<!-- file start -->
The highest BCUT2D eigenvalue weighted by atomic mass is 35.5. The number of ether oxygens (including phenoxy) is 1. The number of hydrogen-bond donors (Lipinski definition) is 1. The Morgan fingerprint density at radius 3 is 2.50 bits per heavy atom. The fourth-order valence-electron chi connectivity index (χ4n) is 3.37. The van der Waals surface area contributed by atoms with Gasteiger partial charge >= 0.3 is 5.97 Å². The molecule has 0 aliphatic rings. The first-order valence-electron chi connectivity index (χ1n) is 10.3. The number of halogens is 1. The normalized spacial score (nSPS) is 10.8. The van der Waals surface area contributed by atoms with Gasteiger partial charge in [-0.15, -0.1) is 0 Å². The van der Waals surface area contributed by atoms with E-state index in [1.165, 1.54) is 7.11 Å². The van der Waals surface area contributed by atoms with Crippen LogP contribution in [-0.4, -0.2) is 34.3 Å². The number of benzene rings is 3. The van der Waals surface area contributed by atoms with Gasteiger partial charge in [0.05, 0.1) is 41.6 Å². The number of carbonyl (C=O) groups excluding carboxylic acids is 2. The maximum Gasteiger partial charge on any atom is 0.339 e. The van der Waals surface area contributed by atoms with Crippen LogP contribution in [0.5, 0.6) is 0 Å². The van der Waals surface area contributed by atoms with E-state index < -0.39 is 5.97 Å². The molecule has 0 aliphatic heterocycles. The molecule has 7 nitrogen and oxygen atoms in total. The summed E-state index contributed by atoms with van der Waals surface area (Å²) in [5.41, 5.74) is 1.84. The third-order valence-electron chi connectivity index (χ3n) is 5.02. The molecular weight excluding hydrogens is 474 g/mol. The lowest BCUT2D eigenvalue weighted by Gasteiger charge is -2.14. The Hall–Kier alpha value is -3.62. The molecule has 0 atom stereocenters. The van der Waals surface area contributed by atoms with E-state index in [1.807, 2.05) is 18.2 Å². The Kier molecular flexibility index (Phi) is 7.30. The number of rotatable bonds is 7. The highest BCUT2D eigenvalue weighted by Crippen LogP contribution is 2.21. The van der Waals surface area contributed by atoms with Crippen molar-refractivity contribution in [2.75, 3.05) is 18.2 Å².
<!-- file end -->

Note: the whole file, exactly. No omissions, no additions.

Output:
The highest BCUT2D eigenvalue weighted by atomic mass is 35.5. The number of ether oxygens (including phenoxy) is 1. The number of hydrogen-bond donors (Lipinski definition) is 1. The Morgan fingerprint density at radius 3 is 2.50 bits per heavy atom. The fourth-order valence-electron chi connectivity index (χ4n) is 3.37. The van der Waals surface area contributed by atoms with Gasteiger partial charge >= 0.3 is 5.97 Å². The molecule has 0 aliphatic rings. The first-order valence-electron chi connectivity index (χ1n) is 10.3. The number of halogens is 1. The normalized spacial score (nSPS) is 10.8. The van der Waals surface area contributed by atoms with Gasteiger partial charge in [-0.15, -0.1) is 0 Å². The van der Waals surface area contributed by atoms with E-state index in [1.165, 1.54) is 7.11 Å². The van der Waals surface area contributed by atoms with Crippen LogP contribution in [-0.4, -0.2) is 34.3 Å². The number of benzene rings is 3. The van der Waals surface area contributed by atoms with Gasteiger partial charge in [0.05, 0.1) is 41.6 Å². The number of carbonyl (C=O) groups excluding carboxylic acids is 2. The maximum Gasteiger partial charge on any atom is 0.339 e. The van der Waals surface area contributed by atoms with Crippen LogP contribution in [0.5, 0.6) is 0 Å². The van der Waals surface area contributed by atoms with E-state index < -0.39 is 5.97 Å². The molecule has 0 aliphatic heterocycles. The molecule has 7 nitrogen and oxygen atoms in total. The summed E-state index contributed by atoms with van der Waals surface area (Å²) in [5.41, 5.74) is 1.84. The third-order valence-electron chi connectivity index (χ3n) is 5.02. The molecular weight excluding hydrogens is 474 g/mol. The lowest BCUT2D eigenvalue weighted by Gasteiger charge is -2.14. The Hall–Kier alpha value is -3.62. The molecule has 0 atom stereocenters. The van der Waals surface area contributed by atoms with E-state index in [1.807, 2.05) is 18.2 Å². The Kier molecular flexibility index (Phi) is 7.30. The number of rotatable bonds is 7. The highest BCUT2D eigenvalue weighted by Crippen LogP contribution is 2.21. The van der Waals surface area contributed by atoms with Crippen molar-refractivity contribution in [2.75, 3.05) is 18.2 Å².